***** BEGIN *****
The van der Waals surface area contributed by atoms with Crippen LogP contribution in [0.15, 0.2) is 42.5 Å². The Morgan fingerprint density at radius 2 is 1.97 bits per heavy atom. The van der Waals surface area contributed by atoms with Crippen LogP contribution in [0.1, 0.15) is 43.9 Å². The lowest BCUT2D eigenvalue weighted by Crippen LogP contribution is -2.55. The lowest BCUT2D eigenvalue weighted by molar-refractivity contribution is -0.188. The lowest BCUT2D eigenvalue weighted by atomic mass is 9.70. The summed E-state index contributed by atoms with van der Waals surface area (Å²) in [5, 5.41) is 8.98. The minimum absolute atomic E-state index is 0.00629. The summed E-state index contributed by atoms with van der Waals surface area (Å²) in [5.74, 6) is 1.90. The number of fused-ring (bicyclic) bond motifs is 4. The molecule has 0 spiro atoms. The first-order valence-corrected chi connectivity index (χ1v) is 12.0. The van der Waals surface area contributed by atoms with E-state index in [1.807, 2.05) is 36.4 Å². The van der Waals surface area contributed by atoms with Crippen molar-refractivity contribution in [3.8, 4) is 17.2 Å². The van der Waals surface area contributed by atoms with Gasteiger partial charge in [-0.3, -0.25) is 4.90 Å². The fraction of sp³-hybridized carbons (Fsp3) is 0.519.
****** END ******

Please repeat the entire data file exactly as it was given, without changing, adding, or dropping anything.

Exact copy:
The van der Waals surface area contributed by atoms with Crippen LogP contribution in [0.15, 0.2) is 42.5 Å². The Morgan fingerprint density at radius 2 is 1.97 bits per heavy atom. The van der Waals surface area contributed by atoms with Crippen LogP contribution in [0.1, 0.15) is 43.9 Å². The lowest BCUT2D eigenvalue weighted by Crippen LogP contribution is -2.55. The lowest BCUT2D eigenvalue weighted by molar-refractivity contribution is -0.188. The lowest BCUT2D eigenvalue weighted by atomic mass is 9.70. The summed E-state index contributed by atoms with van der Waals surface area (Å²) in [5, 5.41) is 8.98. The minimum absolute atomic E-state index is 0.00629. The summed E-state index contributed by atoms with van der Waals surface area (Å²) in [5.74, 6) is 1.90. The number of fused-ring (bicyclic) bond motifs is 4. The molecule has 0 spiro atoms. The first-order valence-corrected chi connectivity index (χ1v) is 12.0. The van der Waals surface area contributed by atoms with E-state index in [1.807, 2.05) is 36.4 Å². The van der Waals surface area contributed by atoms with Crippen molar-refractivity contribution in [3.8, 4) is 17.2 Å². The van der Waals surface area contributed by atoms with Gasteiger partial charge in [-0.3, -0.25) is 4.90 Å². The fraction of sp³-hybridized carbons (Fsp3) is 0.519.